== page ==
• Support market and geographic expansion.

Define the key business outcomes that you have delivered over the last 12 months and their impact on your organisation’s performance
Within the UK, the BTG at First Utility is aligned to the three strands of our development plans: product and channel diversification, business model optimisation, and regulation and risk management. In 2016, BTG delivered the following against these themes:

  • Product diversification and optimisation: Customer-led design to optimise product and tariff journeys that doubled sales conversion and improved product mix towards longer-term fixed tariffs. Added new digital sales channel by extending our My Energy consumer engagement platform. Added our first non-energy ‘core’ product offer in the form of a very competitive telephone and broadband offer, diversifying our core business model.
  • Business model optimisation: Implemented a new cloud-based, multichannel contact centre platform and shifted around 10% of contact volume to more flexible social/chat channels. Implemented automation of around 30 material processes, delivering a further 10% reduction in cost-to-serve per customer. Extension of our Ask First chatbot to improve answer rates and contact deflection. New online help centre combined with NLP query detection and new multimedia content to reduce customer contact rates.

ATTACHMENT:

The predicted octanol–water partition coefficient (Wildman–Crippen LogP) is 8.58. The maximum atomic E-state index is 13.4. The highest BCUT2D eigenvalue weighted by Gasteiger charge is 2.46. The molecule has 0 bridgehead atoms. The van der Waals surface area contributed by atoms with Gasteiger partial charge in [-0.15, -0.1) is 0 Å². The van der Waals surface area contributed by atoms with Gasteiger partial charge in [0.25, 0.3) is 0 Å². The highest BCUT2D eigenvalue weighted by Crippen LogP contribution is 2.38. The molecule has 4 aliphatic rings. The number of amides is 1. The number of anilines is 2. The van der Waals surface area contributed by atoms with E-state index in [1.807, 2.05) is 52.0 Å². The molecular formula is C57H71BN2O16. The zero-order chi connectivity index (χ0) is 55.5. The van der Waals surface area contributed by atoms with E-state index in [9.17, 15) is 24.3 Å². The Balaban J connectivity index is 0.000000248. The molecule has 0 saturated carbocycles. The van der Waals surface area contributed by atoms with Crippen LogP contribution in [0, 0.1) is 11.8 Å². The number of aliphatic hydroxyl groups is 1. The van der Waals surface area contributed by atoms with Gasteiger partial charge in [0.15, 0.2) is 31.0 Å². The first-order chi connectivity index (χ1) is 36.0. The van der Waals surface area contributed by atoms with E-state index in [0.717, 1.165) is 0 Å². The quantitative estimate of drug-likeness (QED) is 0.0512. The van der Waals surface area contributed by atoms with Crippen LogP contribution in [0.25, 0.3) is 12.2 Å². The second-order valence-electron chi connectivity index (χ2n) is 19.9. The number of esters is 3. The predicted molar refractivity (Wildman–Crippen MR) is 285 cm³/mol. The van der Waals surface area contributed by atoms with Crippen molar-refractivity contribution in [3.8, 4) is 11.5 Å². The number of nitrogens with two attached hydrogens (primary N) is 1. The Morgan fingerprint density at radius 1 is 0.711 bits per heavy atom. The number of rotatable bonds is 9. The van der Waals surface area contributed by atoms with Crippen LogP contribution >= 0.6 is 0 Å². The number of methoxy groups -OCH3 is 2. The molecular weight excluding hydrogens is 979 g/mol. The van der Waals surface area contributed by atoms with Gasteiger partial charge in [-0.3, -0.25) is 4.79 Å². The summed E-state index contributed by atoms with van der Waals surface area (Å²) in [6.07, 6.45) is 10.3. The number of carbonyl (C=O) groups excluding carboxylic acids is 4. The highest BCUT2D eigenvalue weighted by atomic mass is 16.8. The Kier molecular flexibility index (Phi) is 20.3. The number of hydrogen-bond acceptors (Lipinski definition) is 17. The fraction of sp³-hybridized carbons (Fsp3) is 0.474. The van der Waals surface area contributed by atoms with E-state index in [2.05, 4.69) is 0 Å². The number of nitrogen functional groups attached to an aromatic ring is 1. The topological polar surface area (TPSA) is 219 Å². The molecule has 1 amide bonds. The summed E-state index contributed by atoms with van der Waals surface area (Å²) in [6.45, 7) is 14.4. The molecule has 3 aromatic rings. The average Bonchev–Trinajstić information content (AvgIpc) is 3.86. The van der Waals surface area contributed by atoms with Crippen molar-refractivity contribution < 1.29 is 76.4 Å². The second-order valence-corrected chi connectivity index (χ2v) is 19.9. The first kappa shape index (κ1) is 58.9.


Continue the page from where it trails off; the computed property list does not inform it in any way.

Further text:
• Regulatory and licence compliance: Supported UK smart metering initiatives and the redevelopment of the UK gas distribution and supply market coordination systems.
  • Other/organisational development: Built new R&D centre in Krakow, Poland, to expand our ability to capture the best technical talent to serve our growing international business. Completed the acquisition of our core customer care and billing solution, which has led to increased velocity and capacity to evolve this core capability.

What has been your involvement with innovation at your organisation – in particular, with products, business model and technology – over the last 12 months?

Products and channels

  • Extended our My Energy platform to provide a new upsell channel, driving sales of higher-value, longer fixed tariffs and our smart home products.